I'm using Django's command to perform some tasks involving database manipulation:

class SomeCommand(BaseCommand):
    def handle(self, *args, **options):
        # Some stuff on the database

If an exception is thrown during execution of my program, @transaction.atomic guarantees rollback. Can I force this behavior without throwing exception? Something like:

# Doing some stuff, changing objects

if some_condition:
  • I suspect there is no way to do this. You will have to do with raising an exception and catching it quietly. I've created a temp-exception subclass, catch it and pass, all inside the atomic block.
    – reformy
    Commented Apr 13, 2017 at 6:32

3 Answers 3


transaction.set_rollback can do this.

class SomeCommand(BaseCommand):
    def handle(self, *args, **options):
        # Doing some stuff, changing objects
        if some_condition:
            # Return, rolling back transaction when atomic block exits

Quoting from the docs:

Setting the rollback flag to True forces a rollback when exiting the innermost atomic block. This may be useful to trigger a rollback without raising an exception.


Just call transaction.rollback().

Calling transaction.rollback() rolls back the entire transaction. Any uncommitted database operations will be lost.

You can see example in the docs.

  • 6
    Using transaction.rollback() together with transaction@atomic is forbidden, so if exception is actually thrown somewhere, rollback won't happen.
    – Siegmeyer
    Commented Sep 5, 2016 at 15:14
  • 2
    More than that, django will throw an error when calling rollback() within a transaction.atomic block. This is simply not a solution.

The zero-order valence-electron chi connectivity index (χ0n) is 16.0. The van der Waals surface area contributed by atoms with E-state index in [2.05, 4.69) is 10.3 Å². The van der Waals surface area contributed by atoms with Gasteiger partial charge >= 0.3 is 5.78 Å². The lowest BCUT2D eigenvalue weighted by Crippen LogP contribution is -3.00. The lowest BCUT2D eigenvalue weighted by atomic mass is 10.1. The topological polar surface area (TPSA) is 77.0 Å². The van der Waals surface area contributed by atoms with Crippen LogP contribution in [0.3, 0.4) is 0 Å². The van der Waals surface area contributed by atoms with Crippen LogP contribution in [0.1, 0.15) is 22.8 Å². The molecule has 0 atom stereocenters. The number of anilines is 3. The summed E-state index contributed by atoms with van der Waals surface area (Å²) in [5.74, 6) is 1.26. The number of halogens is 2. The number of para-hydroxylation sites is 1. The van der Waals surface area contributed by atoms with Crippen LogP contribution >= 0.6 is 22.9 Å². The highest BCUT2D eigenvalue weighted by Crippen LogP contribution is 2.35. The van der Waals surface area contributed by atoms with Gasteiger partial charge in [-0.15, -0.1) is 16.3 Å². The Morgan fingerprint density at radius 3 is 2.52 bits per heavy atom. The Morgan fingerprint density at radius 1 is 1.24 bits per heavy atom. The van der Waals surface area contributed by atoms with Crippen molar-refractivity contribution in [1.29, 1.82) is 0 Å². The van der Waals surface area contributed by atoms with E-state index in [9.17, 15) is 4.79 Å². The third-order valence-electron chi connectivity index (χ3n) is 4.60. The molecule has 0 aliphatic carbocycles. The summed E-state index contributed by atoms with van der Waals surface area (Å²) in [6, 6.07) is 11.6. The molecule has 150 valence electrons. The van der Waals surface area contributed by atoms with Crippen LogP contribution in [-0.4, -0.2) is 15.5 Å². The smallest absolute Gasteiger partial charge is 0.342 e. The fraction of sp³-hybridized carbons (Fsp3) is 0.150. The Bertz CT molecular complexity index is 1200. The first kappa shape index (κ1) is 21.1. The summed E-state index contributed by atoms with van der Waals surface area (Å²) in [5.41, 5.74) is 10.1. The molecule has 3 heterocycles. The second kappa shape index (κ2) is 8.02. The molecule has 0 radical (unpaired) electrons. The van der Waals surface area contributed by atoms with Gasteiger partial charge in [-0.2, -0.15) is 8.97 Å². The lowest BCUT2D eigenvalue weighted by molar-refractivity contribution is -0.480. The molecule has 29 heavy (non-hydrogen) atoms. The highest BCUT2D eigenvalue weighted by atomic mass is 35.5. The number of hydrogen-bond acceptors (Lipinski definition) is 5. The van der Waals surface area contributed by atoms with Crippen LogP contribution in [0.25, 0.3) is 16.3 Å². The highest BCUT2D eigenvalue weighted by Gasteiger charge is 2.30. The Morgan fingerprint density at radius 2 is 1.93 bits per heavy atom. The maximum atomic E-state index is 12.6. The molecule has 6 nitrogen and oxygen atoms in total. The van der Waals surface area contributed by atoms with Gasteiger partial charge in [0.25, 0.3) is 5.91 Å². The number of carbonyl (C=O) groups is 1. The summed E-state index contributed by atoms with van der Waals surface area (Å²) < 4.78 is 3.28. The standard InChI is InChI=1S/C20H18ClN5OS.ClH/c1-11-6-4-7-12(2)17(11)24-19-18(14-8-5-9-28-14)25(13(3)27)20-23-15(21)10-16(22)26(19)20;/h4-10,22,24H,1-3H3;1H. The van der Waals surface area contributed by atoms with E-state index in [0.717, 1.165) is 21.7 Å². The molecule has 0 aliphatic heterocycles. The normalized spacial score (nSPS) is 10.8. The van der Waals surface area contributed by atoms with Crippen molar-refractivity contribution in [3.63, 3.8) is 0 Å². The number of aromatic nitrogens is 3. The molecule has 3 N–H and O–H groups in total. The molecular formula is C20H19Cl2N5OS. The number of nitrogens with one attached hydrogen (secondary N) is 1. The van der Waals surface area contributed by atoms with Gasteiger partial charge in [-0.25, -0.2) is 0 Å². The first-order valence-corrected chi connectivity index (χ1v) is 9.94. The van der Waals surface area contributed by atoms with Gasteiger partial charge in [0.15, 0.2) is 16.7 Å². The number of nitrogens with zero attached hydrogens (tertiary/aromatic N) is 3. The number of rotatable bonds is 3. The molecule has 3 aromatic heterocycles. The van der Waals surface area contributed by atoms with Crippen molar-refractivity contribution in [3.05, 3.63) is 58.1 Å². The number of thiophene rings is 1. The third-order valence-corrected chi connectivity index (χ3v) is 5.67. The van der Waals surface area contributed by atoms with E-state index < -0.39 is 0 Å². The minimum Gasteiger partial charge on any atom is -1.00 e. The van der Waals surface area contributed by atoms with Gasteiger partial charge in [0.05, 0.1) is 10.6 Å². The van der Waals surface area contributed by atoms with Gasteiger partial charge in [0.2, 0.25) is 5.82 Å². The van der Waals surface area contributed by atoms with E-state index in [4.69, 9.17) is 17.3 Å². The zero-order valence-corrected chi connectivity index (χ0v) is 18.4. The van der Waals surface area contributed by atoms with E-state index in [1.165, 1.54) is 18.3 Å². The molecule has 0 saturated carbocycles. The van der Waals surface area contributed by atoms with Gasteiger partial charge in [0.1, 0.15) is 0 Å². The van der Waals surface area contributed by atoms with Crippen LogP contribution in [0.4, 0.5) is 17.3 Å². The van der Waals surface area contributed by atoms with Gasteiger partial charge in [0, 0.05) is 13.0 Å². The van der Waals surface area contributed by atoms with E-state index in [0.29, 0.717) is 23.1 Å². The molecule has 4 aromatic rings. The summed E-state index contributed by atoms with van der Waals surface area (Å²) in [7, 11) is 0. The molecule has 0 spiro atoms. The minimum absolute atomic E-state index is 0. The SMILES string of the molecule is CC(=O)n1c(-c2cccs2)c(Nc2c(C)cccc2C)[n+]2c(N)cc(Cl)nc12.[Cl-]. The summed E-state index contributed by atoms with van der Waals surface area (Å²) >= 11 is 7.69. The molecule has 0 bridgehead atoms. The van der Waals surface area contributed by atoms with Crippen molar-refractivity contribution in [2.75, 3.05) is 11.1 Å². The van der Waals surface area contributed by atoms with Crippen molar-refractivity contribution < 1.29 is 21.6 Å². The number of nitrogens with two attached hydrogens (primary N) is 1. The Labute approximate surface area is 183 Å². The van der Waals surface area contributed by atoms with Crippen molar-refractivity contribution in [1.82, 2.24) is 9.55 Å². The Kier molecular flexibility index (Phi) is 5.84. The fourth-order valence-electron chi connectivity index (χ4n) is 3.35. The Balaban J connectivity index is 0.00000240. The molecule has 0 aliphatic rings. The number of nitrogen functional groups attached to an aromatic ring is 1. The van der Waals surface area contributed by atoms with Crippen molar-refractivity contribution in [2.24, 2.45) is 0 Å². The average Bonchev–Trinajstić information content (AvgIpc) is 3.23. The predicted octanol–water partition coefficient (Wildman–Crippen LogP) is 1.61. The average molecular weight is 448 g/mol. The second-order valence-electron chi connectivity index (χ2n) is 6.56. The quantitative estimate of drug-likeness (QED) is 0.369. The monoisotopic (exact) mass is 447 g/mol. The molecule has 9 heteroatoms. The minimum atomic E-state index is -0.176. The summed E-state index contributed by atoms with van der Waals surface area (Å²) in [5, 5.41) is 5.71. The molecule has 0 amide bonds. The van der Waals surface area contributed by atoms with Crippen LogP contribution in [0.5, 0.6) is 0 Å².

– reformy
    Commented Apr 13, 2017 at 6:30
  • 2
    To expand upon what @reformy said, from the docs: In order to guarantee atomicity, atomic disables some APIs. Attempting to commit, roll back, or change the autocommit state of the database connection within an atomic block will raise an exception. Commented Nov 2, 2018 at 23:19

You can manage the code execution to raise or not an exception:

    if some_condition:
        with transaction.atomic():
            # Your logic here
except Exception, e:  # An example, use a explicit error
    # Show something friendly instead of a exception
  • In this code, the "your logic here" section will be committed to DB. No rollback here.
    – reformy
    Commented Apr 13, 2017 at 6:31
  • I don´t see in which parallel universe you observe that. I've been using the same approach and it works as expected with transactions rolled back when an exception raises. Commented Aug 4, 2020 at 14:40

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